Lyle Adkins

Lyle Adkins, 66, of Paxton, shows a cup that says "New Liver, New Life" while at his home on Dec. 31. The cup was purchased by one of his nieces from Northwestern Medical Center in Chicago, where Adkins underwent a liver transplant, and the words were added to it by another of his nieces.

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PAXTON — Lyle Adkins has a new lease on life thanks to someone who lost theirs.

The 66-year-old Paxton man said he will be forever grateful to that person whose liver is now inside him. Adkins won’t know the identity of the organ donor for at least six months — and that’s only if the donor’s family wants to disclose it through the Gift of Hope organization — but, regardless, Adkins has a place in his heart for them.

The only thing Adkins knows about the donor is that he or she is no longer alive. The donor was brain-dead when their family agreed to donate their liver to Adkins in early December, just before being taken off of life support. A day later, Adkins underwent a successful 13-hour liver transplant at Northwestern Medical Center in Chicago.

“It really bothers me sometimes when I think about it that a person had to die for me to live,” Adkins said on Dec. 31, a week after he returned to Paxton following surgery and extensive rehabilitation at Northwestern. “But the main liver doctor, on one of the last days I was in the hospital, he said, ‘Lyle, you realize that you got the gift of a second life, anyway you slice it.’ And he said, ‘You need to take care of that, because not everybody gets that opportunity.’ And I said, ‘Yeah, I hate that a person had to die for me to live,’ and he said, ‘Well, but don’t dwell on it because that person was going to die anyway.’”

A new liver indeed meant a new life for Adkins, who probably would have died from liver failure within a couple of years if not for the transplant. Adkins was diagnosed in June 2017 with NASH (nonalcoholic fatty liver disease), which is the second-leading cause of liver transplants in the U.S. Before undergoing the transplant, he had been in and out of the hospital consistently since his diagnosis.

In March 2019, a doctor at Northwestern gave Adkins the news that he would need a new liver — either a partial liver or a full liver from a live donor. His then-18-year-old granddaughter then made plans to donate a partial liver, but it later turned out that Adkins would require a full liver instead due to the damage his liver already had sustained.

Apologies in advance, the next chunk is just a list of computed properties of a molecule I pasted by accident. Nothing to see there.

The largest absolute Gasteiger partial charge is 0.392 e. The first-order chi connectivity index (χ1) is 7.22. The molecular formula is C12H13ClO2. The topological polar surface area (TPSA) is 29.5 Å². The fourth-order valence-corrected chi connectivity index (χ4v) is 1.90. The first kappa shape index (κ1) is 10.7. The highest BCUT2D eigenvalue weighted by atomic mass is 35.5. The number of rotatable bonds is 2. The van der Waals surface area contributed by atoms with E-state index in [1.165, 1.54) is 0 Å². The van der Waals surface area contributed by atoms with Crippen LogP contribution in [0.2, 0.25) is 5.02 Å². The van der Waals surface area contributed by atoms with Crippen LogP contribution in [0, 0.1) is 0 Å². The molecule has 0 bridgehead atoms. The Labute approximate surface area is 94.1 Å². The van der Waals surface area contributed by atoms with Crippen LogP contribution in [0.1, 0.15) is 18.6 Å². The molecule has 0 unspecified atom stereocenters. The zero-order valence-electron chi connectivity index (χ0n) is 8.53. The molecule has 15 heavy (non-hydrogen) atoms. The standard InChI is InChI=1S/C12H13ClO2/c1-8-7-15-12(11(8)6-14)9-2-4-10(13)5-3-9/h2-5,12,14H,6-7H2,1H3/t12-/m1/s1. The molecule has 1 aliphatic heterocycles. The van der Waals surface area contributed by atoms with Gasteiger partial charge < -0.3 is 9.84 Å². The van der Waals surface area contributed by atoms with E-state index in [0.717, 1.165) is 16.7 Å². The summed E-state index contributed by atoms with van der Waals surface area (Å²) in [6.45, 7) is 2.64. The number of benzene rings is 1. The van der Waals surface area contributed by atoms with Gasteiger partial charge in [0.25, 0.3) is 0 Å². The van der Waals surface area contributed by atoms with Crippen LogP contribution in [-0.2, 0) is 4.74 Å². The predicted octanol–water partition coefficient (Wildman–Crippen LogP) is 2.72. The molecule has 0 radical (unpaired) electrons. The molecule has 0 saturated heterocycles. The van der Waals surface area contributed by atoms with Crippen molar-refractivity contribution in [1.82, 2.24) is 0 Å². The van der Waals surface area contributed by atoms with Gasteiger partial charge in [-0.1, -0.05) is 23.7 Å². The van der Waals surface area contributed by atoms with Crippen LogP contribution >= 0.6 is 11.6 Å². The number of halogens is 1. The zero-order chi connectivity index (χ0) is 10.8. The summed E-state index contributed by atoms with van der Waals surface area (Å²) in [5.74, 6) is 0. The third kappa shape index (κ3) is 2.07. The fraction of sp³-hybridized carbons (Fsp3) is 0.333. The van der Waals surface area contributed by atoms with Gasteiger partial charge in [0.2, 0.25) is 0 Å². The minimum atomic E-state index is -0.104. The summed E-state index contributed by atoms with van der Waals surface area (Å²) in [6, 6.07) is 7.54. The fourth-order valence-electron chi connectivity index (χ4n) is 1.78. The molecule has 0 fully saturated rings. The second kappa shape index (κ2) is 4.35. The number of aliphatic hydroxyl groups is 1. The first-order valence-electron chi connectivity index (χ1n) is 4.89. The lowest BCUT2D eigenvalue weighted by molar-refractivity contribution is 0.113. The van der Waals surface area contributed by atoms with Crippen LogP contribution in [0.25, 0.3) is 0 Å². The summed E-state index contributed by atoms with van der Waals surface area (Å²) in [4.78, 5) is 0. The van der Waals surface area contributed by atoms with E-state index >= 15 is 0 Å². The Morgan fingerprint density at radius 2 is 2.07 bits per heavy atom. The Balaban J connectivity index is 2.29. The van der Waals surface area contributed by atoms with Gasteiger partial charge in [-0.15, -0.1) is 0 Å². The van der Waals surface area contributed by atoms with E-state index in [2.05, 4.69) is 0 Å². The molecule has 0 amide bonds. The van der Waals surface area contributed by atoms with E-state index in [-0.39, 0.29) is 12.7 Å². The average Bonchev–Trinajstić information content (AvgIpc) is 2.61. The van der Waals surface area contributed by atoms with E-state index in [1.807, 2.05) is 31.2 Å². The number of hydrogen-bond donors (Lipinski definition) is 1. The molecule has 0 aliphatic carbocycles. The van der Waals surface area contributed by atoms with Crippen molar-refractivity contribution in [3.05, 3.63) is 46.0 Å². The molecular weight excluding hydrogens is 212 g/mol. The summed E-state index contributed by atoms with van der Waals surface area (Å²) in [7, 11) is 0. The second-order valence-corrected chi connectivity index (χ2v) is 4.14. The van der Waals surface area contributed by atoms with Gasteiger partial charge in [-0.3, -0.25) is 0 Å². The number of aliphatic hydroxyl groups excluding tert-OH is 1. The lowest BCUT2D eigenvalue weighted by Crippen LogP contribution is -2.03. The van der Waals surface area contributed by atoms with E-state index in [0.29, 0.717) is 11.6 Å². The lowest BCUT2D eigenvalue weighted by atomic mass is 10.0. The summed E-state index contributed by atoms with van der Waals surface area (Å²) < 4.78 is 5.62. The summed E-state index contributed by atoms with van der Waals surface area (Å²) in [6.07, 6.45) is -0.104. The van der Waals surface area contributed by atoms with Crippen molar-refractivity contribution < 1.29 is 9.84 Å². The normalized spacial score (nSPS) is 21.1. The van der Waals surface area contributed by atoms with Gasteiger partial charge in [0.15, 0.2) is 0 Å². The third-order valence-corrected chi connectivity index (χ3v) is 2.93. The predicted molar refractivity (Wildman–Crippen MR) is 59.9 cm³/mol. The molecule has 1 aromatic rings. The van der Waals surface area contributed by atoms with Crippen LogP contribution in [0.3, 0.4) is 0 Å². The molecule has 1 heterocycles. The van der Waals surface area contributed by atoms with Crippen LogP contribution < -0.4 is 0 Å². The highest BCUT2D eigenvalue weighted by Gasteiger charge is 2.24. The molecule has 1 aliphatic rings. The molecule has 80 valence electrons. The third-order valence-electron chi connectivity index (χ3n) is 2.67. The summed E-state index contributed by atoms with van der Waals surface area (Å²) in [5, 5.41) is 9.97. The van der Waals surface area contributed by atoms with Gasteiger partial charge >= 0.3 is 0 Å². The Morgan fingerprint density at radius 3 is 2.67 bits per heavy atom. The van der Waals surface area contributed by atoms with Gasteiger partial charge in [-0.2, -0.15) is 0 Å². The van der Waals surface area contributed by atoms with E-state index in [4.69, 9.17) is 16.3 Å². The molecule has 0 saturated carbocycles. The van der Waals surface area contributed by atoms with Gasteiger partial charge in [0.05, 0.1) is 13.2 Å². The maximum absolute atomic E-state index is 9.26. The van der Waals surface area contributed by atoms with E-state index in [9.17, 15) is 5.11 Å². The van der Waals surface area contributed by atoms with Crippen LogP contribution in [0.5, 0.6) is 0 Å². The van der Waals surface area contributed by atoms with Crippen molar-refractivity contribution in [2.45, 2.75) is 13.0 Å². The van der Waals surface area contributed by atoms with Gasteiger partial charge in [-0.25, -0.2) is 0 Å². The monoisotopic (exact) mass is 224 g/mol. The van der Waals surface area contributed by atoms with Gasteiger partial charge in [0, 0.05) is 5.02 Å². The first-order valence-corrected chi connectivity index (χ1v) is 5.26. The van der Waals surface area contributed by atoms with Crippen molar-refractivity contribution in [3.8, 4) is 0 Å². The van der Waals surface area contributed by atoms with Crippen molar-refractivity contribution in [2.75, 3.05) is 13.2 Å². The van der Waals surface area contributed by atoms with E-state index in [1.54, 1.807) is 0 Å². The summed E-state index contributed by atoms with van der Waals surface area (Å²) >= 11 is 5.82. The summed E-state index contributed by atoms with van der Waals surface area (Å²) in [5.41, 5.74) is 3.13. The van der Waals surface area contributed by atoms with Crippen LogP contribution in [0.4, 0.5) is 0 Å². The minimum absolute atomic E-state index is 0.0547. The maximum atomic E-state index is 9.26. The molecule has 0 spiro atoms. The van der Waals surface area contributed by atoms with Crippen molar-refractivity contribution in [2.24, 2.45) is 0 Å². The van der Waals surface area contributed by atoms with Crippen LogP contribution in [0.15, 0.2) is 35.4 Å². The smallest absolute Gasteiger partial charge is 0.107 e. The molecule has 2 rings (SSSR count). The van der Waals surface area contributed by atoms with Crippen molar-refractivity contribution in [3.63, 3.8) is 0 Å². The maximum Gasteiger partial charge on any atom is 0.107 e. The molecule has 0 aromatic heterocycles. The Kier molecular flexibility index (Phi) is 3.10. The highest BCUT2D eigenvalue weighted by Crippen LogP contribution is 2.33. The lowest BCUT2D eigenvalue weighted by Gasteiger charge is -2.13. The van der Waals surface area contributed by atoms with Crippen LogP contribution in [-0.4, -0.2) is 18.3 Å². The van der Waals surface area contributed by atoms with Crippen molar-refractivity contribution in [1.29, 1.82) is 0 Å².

Getting Adkins’ name on the list of candidates to receive a new liver took some time — and effort, too. To start, Adkins, weighing 374 pounds at the time, had to lose some weight. As a prerequisite for getting on the list, Adkins had to weigh below 300 pounds. So, upon the advice of one of his doctors, who is from India, Adkins went on the Mediterranean diet, limiting his food intake to such things as nuts, fresh fruit, fresh vegetables and fish or chicken.

“It worked,” Adkins said.

Adkins dropped enough weight to get put on the list last fall. And he has taken off more pounds since then, now down to around 270 pounds. He credits his mother, Phyllis Adkins, with helping in the effort, as she cooks his meals every day.

“I want to be down to 250 by July of 2020, and I’d like to be down to 200 by the end of 2020,” Adkins said.

On Dec. 1, Adkins learned that the liver from the donor was a match.

Following surgery on Dec. 2, Adkins underwent rehab for 4 1/2 hours per day for two weeks. He initially could only walk 25 feet before becoming exhausted, but by “graduation day” on Dec. 23, he could walk 750 feet and climb 14 stairs and come back down, he said.

After returning to Paxton on Christmas Eve, Adkins feels much better, and he said he is slowly becoming more energetic.

“I’ve had so many people tell me since I’ve got out that my color’s good, I look good, and from yesterday to today, I noticed a boost in my energy,” Adkins said.

Adkins said he has to take 23 pills each morning and 23 more each night, most being anti-rejection drugs. Some medications he will need to take for the rest of his life, he said.

Adkins, a former manager of a tour bus company, has been out of work since last August, and his only income is Social Security. While he has medical insurance, some medical bills are not covered by it, leaving him with an accumulation of debt.

To ease some of the financial burden, a benefit is being held from 4 to 10 p.m. Saturday, Jan. 11, at the Roberts Gym on Weldon Street in Roberts. Adkins said he plans to be at the benefit “at least part of the time” and is “very much looking forward to it.”

Dinner will be served from 4 to 7 p.m. for a donation of $10 per plate for adults and $5 per plate for children. Donations for the meal also cover the night’s entertainment. Attendees have the option to reserve a table seating up to eight people for $200. A silent auction will be held from 4 to 8 p.m., and 50/50 drawings will be held from 4 to 9 p.m. A live auction begins at 7 p.m. At 9 p.m., winners of raffle drawings and the silent auction will be announced.

For more information about the event, to reserve a table at the event or to donate toward the event, people can email or call or send a text to 217-680-1382.